MANILA, Philippines – Whether it’s Whisper, Yik Yak, or Secret, social networks that prize anonymity have to keep clean of cyberbullying and threatening content. It's a daunting task, but it is one that companies like the Philippine outsourcing firm TaskUs are hired to take on.
The 3 services all have apps that allow users to post anonymously, allowing people to post their innermost secrets online without fear of being hurt.
At the same time, however, the services are being used to post cyberbullying, sex, or suicide messages, in addition to threats of harm to others.
GigaOm writes about TaskUs as a common thread that the 3 companies use to keep the peace on the social networks. Whisper and Yik Yak are both using TaskUs for content moderation, while Secret has negotiated an agreement to use TaskUs as well.
Whisper, TaskUs, and content moderation
Whisper, the company that has been using TaskUs the longest, has perhaps honed their system of vetting the best, with a 30-page operations manual for its team denoting what should be flagged and what actions need to be taken for specific situations.
The human vetting works in tandem with an analysis algorithm to flag as many messages as possible, and the system also takes into account things that may need police attention.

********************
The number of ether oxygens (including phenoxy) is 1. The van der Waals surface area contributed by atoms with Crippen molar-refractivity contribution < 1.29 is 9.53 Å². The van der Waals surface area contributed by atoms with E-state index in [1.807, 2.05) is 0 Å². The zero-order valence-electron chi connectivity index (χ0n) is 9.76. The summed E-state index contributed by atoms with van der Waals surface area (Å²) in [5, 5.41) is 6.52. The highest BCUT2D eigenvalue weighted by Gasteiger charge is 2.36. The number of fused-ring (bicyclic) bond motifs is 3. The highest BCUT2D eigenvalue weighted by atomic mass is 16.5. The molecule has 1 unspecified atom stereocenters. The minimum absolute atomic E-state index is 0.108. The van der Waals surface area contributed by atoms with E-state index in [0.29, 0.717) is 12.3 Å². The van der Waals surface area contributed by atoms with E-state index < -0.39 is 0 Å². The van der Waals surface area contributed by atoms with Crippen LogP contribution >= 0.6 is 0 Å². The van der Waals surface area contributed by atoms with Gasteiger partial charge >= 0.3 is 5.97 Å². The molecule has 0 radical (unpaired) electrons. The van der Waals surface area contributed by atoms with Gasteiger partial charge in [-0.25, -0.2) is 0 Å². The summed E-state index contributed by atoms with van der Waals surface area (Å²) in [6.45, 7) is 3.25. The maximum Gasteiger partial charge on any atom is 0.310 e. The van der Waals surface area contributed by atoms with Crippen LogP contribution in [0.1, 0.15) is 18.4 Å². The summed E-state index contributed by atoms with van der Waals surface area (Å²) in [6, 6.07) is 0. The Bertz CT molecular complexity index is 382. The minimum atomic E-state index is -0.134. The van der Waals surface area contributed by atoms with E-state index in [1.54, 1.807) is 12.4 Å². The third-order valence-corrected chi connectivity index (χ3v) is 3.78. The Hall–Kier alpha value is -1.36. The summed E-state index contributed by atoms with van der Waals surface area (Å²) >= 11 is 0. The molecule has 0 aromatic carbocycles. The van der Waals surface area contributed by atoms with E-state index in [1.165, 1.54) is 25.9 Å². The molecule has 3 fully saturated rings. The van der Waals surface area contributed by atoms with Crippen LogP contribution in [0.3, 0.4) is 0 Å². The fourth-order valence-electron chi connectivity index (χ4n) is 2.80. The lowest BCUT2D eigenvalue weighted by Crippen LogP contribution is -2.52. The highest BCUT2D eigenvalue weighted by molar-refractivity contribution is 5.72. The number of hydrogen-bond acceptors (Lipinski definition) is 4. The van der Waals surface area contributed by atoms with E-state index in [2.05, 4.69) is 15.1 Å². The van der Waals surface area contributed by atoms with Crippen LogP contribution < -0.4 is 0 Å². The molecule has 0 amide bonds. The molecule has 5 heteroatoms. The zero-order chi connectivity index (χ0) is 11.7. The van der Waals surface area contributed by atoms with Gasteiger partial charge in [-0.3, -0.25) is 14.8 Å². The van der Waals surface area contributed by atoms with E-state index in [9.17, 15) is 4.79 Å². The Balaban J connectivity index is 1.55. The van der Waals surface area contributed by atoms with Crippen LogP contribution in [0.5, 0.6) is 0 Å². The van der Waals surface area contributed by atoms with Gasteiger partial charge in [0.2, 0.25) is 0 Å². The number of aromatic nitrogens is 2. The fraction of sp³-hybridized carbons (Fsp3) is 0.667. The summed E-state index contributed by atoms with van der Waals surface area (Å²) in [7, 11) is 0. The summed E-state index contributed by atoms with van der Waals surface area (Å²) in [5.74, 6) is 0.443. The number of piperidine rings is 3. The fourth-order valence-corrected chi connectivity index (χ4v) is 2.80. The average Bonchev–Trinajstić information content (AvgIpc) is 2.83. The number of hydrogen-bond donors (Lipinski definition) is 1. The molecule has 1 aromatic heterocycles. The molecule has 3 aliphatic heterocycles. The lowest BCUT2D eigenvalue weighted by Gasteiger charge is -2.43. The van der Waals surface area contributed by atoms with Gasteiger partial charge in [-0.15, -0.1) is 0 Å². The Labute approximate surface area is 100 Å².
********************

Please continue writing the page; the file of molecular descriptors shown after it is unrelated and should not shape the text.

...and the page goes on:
Physical threats are escalated from TaskUs to Whisper, where the company reports it to the authorities. “If someone posts, ‘I killed her and buried her in the backyard,’ then that’s a piece of content the company will report to the authorities,” notes TaskUs CEO Bryce Maddock.
“They’re going to pull the UID (Unique Identification Marking) on your cell phone from Verizon or AT&T and the FBI and local police will show up at your door. It happens quite a bit.”
Learning and refining the process
Despite working with TaskUs as well, Yik Yak and Secret are also still learning how to best perform their content moderation practices.
The expansion of their services also comes with a need to scale their secret-keeping and vetting process accordingly. In some cases, a company’s growth sometimes means certain things slip through the cracks.
In Secret’s case, Fortune magazine tested Secret by sending its own fake cyberbullying message and then having someone else flag it as inappropriate. The message wasn’t removed until some days later.
Fortune, summing up one of the problems of anonymity apps in general, said Secret “needs to do better. And fast. Perhaps as fast as it’s growing.” – Rappler.com
Victor Barreiro Jr is part of Rappler's Central Desk. An avid patron of role-playing games and science fiction and fantasy shows, he also yearns to do good in the world, and hopes his work with Rappler helps to increase the good that's out there.